Paul McCartney’s worked on his debut solo album on a third Abbey Road session Two mixes were made of two of the songs.
Hot As Sun had been recorded at Morgan Studio, London earlier in the month. It w...
Ringo Starr guest stars on the TV show, "Laugh-In."
-Film-maker Charlie Jenkins shoots footage for a promotional film of Paul McCartney's Maybe I'm Amazed, the song not destined to be released as a single. The completed promo film will be broadcast on ...
On this date, Paul McCartney recorded his debut album, McCartney, at Morgan Studios in London. McCartney’s home recordings included the following songs: The Lovely Linda, That Would Be Something, Vale...
US release of the John Lennon / Plastic Ono Band single Instant Karma! (We All Shine On) / Who Has Seen the Wind (Apple). The flip side is a Yoko Ono song. 13 weeks on Billboard chart; highest positio...
The Plastic Ono Band appears on "Top of the Pops," in a pre-taped performance of Instant Karma!...
-John Lennon holds a birthday party for Yoko Ono at the Apple Records offices in London. Yoko is 37.
Also, Ringo Starr in the recording studio (Studio Two, EMI Studios, London). Recording (unreleased...
Today, the backing track and lead vocals for Ringo Starr’s Sentimental Journey song I’m A Fool To Care had been recorded on February 11, 1970. During this follow-up session a 15-piece string orchestra...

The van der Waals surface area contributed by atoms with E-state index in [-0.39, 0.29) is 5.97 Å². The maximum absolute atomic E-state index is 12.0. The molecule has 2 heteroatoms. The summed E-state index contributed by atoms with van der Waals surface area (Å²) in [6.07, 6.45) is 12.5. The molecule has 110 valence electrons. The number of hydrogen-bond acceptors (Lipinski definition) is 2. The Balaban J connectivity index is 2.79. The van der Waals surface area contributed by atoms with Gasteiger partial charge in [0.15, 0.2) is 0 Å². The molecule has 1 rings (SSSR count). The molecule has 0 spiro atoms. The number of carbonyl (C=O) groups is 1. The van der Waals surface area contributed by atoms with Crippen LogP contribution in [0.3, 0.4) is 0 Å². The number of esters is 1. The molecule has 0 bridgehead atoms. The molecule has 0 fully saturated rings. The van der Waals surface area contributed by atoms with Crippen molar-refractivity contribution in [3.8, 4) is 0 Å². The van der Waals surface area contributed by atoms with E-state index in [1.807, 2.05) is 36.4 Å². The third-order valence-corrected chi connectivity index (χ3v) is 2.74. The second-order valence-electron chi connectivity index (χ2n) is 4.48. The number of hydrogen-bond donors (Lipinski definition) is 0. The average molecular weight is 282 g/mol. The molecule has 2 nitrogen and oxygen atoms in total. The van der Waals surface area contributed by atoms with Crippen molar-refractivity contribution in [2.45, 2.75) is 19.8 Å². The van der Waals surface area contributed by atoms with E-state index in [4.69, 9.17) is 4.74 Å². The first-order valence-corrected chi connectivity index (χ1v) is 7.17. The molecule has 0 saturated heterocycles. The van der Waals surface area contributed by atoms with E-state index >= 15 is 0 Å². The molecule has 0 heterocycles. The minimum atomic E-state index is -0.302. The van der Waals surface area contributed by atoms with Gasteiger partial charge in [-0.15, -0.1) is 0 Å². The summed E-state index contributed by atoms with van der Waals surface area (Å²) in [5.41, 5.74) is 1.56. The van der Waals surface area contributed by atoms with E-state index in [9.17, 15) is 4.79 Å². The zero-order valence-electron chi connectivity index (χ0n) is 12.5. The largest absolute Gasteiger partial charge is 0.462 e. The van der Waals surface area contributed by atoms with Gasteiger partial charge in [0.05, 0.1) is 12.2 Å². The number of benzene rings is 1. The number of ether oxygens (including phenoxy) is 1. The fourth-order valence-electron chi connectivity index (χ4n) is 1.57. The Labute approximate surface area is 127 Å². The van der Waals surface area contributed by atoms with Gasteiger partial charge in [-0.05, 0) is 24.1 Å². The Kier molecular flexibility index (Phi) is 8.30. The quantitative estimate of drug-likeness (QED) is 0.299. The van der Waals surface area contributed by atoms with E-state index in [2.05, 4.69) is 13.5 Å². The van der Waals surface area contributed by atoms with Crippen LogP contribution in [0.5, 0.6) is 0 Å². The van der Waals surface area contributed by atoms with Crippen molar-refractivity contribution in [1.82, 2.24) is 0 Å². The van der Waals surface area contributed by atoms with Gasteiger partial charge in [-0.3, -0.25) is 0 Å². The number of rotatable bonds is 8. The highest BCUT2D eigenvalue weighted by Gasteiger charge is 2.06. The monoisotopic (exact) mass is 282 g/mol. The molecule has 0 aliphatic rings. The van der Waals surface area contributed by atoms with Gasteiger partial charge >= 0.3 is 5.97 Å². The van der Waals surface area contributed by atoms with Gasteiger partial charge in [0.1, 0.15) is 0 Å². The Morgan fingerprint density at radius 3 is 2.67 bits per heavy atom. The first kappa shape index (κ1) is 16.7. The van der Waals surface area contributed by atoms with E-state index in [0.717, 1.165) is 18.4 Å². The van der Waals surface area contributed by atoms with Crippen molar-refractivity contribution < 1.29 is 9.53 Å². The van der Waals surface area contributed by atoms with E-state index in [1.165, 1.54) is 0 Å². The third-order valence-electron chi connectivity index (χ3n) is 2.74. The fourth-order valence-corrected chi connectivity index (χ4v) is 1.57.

John Lennon and Yoko Ono begin editing the raw footage of their Montreal Bed-In For Peace at a cutting room in London.
Software entrepreneur and music producer Scott Freiman put together a little show for friends in his living room in Irvington, New York, back in 2009, listening to some Beatles music. He’d been a fan of their work since childhood and enjoyed analyzing what made it so unique.
Before he was finished, his friends — composers and producers — were suggesting he was on to something. They told him he ought to develop his ideas into presentations others could enjoy as well. His background was perfect: an undergrad degree from Yale in computer science and music, and a master’s from New York University in music composition. He’d been in the business full time since 2001, opening his own studio in 2005, writing film scores, editing movie sound and music, and selling out Carnegie Hall with a concert of original music for orchestra and children’s choir.
Source: Joe Stinnett/newsadvance.com
That December day in 1971 when John Lennon came to Ann Arbor was his own idea…he wasn’t invited, but took it upon himself to come and perform.
The reason? John had heard about the plight of John Sinclair. Sinclair was chairman of the Rainbow People’s Party of Ann Arbor and was serving an unjust ten years in Jackson State Prison for possession of two marijuana joints. The People’s Party did their best to bring attention to their cause by holding concerts, benefits, and rallies, and they even got a handful of celebrities involved, like actor Donald Sutherland, Jane Fonda, and others. After Yippie activist Jerry Rubin told Lennon about an upcoming December 10 rally for Sinclair, Lennon took the ball and ran. He wrote a song about Sinclair that can be found on his Sometime in New York City album.
The rally was to be held at UM’s Crisler Arena, and Lennon said he would donate his performance fee to the John Sinclair Freedom Fund.
James Taylor is one of the most iconic folk singers of the 1960s, which is saying a lot. Although the Beatles occasionally dabbled in folk music, they largely stayed in a separate musical lane from Taylor. However, that doesn’t mean he didn’t socially interact with the Beatles now and then.